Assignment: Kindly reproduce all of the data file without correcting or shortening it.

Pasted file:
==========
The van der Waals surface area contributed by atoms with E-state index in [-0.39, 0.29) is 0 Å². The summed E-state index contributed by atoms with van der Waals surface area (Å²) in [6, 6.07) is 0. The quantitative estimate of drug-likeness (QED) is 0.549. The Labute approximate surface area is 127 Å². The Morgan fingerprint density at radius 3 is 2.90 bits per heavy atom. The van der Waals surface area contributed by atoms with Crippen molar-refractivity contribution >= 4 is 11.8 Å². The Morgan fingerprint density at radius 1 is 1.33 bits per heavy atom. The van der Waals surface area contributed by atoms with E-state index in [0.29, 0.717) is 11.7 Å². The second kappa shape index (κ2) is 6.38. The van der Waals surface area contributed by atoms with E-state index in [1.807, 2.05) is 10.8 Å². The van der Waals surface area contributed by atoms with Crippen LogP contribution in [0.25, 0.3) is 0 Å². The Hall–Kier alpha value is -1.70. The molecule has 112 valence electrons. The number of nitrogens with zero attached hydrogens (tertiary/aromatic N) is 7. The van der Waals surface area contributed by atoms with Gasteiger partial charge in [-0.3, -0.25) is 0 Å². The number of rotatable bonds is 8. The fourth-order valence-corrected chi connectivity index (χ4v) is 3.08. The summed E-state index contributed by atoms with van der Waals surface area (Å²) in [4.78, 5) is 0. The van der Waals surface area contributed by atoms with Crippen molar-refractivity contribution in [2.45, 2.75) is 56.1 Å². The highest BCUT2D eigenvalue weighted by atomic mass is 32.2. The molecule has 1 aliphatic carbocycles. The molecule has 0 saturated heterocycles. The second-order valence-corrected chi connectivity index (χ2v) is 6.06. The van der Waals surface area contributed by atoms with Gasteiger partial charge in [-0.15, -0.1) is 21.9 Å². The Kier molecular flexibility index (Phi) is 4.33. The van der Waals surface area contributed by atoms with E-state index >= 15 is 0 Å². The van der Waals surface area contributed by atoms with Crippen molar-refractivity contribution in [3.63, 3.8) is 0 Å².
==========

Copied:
The van der Waals surface area contributed by atoms with E-state index in [-0.39, 0.29) is 0 Å². The summed E-state index contributed by atoms with van der Waals surface area (Å²) in [6, 6.07) is 0. The quantitative estimate of drug-likeness (QED) is 0.549. The Labute approximate surface area is 127 Å². The Morgan fingerprint density at radius 3 is 2.90 bits per heavy atom. The van der Waals surface area contributed by atoms with Crippen molar-refractivity contribution >= 4 is 11.8 Å². The Morgan fingerprint density at radius 1 is 1.33 bits per heavy atom. The van der Waals surface area contributed by atoms with E-state index in [0.29, 0.717) is 11.7 Å². The second kappa shape index (κ2) is 6.38. The van der Waals surface area contributed by atoms with E-state index in [1.807, 2.05) is 10.8 Å². The van der Waals surface area contributed by atoms with Crippen LogP contribution in [0.25, 0.3) is 0 Å². The Hall–Kier alpha value is -1.70. The molecule has 112 valence electrons. The number of nitrogens with zero attached hydrogens (tertiary/aromatic N) is 7. The van der Waals surface area contributed by atoms with Gasteiger partial charge in [-0.3, -0.25) is 0 Å². The number of rotatable bonds is 8. The fourth-order valence-corrected chi connectivity index (χ4v) is 3.08. The summed E-state index contributed by atoms with van der Waals surface area (Å²) in [4.78, 5) is 0. The van der Waals surface area contributed by atoms with Crippen molar-refractivity contribution in [2.45, 2.75) is 56.1 Å². The highest BCUT2D eigenvalue weighted by atomic mass is 32.2. The molecule has 1 aliphatic carbocycles. The molecule has 0 saturated heterocycles. The second-order valence-corrected chi connectivity index (χ2v) is 6.06. The van der Waals surface area contributed by atoms with Gasteiger partial charge in [-0.15, -0.1) is 21.9 Å². The Kier molecular flexibility index (Phi) is 4.33. The van der Waals surface area contributed by atoms with E-state index >= 15 is 0 Å². The van der Waals surface area contributed by atoms with Crippen molar-refractivity contribution in [3.63, 3.8) is 0 Å².